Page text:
EDITOR'S NOTE: This is one of six stories on this year's local Jefferson Awards winners. The banquet to honor the winners will be May 1. The awards recognize volunteer service or promotion of a cause or idea that betters a community without financial benefit to the recipient.
CHARLESTON -- When musician Elaine Fine and her husband were considering relocating from metropolitan Boston to small-town Charleston in the mid-1980s, they were pleasantly surprised to find a vibrant artistic community here.
"It was one of the things that attracted me to this town. It was a very musical, welcoming place," Fine said. "There were always people to play music with here"
She and her husband, Eastern Illinois University English professor Michael Leddy, have lived in Charleston ever since then. Fine, a string and wind musician, has built a career in musical performance and instruction locally. She also has volunteered her time and talent to help expand opportunities for other local artists.
Her community service has included performing at benefit concerts, serving as president of the Coles County Arts Council for two years and helping this group get nonprofit status, and founding the Summer Strings orchestra program.
"During the decades she has lived in this community, she has selflessly shared her talents and interests and has consistently worked to ensure that a rich musical life could be accessible to people of all ages," wrote Marjorie Hanft in her Jefferson Award nomination for Fine. "Elaine has volunteered nonstop to create programs in the arts to benefit the people of Charleston and the surrounding area."
While serving as classical music director for WEIU-FM from 1987 to 2000, Fine also worked as a musician and private music teacher. Fine said she decided in the mid-1990s to switch from playing the flute professionally to the viola and violin. Fine explained that there are more positions available for these string instruments in orchestras and that 19th-century classical music is rich in parts for strings.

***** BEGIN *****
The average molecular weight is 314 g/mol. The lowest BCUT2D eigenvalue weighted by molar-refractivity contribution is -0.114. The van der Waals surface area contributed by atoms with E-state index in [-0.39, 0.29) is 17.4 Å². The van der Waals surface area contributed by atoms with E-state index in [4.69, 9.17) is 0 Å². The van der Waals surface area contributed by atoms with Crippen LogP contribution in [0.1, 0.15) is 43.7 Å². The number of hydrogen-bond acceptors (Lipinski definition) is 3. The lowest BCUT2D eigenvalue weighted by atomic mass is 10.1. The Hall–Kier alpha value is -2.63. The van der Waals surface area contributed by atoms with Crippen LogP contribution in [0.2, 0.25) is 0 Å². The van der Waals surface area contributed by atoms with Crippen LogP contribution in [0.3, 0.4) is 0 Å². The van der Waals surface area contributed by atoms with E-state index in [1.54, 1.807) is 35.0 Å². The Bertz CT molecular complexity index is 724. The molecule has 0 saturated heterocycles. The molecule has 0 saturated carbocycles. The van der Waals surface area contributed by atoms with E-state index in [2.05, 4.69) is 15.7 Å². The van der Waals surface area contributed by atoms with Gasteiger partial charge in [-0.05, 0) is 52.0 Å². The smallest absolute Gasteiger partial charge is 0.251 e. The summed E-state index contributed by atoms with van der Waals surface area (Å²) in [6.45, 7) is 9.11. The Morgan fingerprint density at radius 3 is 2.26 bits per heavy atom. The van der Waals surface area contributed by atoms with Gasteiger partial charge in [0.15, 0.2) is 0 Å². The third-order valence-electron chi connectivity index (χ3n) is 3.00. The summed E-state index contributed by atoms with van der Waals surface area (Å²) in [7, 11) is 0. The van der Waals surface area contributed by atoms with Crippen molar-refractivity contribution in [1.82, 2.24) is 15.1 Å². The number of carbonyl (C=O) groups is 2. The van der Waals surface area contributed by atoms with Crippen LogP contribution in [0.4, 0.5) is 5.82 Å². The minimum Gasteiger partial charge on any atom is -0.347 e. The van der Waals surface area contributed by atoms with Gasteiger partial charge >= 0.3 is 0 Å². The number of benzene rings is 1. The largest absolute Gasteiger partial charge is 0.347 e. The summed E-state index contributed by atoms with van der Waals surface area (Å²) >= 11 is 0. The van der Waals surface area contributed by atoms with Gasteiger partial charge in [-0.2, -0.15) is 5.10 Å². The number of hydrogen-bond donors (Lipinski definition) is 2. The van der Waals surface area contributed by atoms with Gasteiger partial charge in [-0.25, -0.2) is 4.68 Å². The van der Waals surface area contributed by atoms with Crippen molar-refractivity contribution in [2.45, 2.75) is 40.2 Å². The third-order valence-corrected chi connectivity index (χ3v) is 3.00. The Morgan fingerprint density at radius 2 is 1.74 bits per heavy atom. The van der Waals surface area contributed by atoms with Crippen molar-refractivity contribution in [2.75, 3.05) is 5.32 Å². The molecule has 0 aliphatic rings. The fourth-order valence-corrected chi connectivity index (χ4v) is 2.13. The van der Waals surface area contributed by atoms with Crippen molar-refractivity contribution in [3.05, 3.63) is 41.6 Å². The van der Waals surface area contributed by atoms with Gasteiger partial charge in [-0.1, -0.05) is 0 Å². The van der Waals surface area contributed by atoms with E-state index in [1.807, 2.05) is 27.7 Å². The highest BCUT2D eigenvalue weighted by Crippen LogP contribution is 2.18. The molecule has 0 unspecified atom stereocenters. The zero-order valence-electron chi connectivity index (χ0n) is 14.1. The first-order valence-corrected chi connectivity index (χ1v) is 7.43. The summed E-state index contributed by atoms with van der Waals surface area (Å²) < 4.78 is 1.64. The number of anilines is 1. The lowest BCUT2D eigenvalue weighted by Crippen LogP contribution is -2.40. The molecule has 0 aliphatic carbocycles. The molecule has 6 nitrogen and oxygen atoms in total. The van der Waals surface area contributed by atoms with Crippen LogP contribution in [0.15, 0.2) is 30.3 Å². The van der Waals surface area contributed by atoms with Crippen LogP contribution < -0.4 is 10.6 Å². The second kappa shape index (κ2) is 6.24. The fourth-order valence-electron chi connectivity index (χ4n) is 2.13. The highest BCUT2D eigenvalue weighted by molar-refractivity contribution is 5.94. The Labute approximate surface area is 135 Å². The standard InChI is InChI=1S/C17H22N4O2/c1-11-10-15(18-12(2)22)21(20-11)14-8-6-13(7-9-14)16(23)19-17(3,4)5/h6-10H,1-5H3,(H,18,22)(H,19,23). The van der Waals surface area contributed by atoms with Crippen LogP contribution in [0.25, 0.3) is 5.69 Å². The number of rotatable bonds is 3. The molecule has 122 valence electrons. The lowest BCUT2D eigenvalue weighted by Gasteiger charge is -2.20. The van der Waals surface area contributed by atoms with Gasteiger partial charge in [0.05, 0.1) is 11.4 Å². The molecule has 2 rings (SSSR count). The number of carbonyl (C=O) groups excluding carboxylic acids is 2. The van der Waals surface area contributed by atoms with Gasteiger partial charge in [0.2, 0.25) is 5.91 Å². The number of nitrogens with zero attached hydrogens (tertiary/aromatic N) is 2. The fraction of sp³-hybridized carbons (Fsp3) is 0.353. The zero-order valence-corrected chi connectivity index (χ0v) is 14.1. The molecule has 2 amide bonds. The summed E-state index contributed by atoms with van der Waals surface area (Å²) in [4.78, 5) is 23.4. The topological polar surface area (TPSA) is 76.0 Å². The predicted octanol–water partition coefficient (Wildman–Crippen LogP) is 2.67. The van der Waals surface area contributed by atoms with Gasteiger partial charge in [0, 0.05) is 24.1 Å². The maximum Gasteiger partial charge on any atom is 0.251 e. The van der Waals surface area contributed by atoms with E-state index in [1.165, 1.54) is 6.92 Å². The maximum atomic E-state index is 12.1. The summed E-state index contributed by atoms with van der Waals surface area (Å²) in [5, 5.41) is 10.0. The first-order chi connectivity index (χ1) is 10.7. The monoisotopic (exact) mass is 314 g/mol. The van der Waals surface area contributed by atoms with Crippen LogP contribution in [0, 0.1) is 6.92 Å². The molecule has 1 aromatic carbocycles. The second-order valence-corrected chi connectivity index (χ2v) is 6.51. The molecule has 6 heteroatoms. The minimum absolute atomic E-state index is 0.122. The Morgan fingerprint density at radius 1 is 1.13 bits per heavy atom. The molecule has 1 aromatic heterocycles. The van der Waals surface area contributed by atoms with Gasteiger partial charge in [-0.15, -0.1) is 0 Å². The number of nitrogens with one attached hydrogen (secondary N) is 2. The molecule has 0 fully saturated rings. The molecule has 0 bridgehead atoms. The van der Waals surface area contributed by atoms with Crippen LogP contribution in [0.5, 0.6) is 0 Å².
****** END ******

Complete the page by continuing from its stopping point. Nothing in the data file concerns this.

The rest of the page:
Fine said changing instruments in adulthood at a professional level is challenging, so she sought the help of then-EIU cello professor Donald Tracy. She said Tracy loaned her his violin and sheet music, and invited her to perform with the Eastern Symphony Orchestra. She also was taught by local violinists Terry Coulton and Tom LeVeck.
"It was extremely challenging. I could not have done it if I had not lived in a place like this," Fine said. She also has performed with the Champaign-Urbana Symphony.
Fine said she learned a lot while performing with the LeVeck String Quartet from 1994 to 2004. Fine said she started arranging music for the quartet's performances to help pay them back for letting her play and to exercise her arranging skills.
In addition, Fine started composing music. Fine said she has found that her experience on both wind and string instruments has helped her physically understand the instruments that she is writing for in her music.
Fine said she has made her music available in the public domain to help other musicians and uses her music for the Summer Strings program that she founded in 2004 in Charleston. Fine said string players do not have positions in school bands, so the program helps fill this void by providing them with an opportunity to perform together.
"Directed and led completely by volunteer teacher coordinators, this program has grown each summer to more than 50 participants from surrounding communities," Coulton wrote in her nomination. "It gives string players of all ages and abilities an opportunity to experience orchestra playing in a relaxed, enjoyable environment."
Some of her other community music projects have included performing free chamber music concerts with pianist John David Moore, performing free concerts of music from the Middle Ages and the Renaissance with the EIU Collegium Musicum Consort and serving as co-music director for the Mattoon Jewish Community Center.
Fine said much of her community service has just resulted from her playing and writing the music that she loves, and sharing this passion for the arts with her community.
"It is an incredible honor to be recognized for what I do, to know the community at large values the musical contributions I have made," Fine said of the Jefferson Award.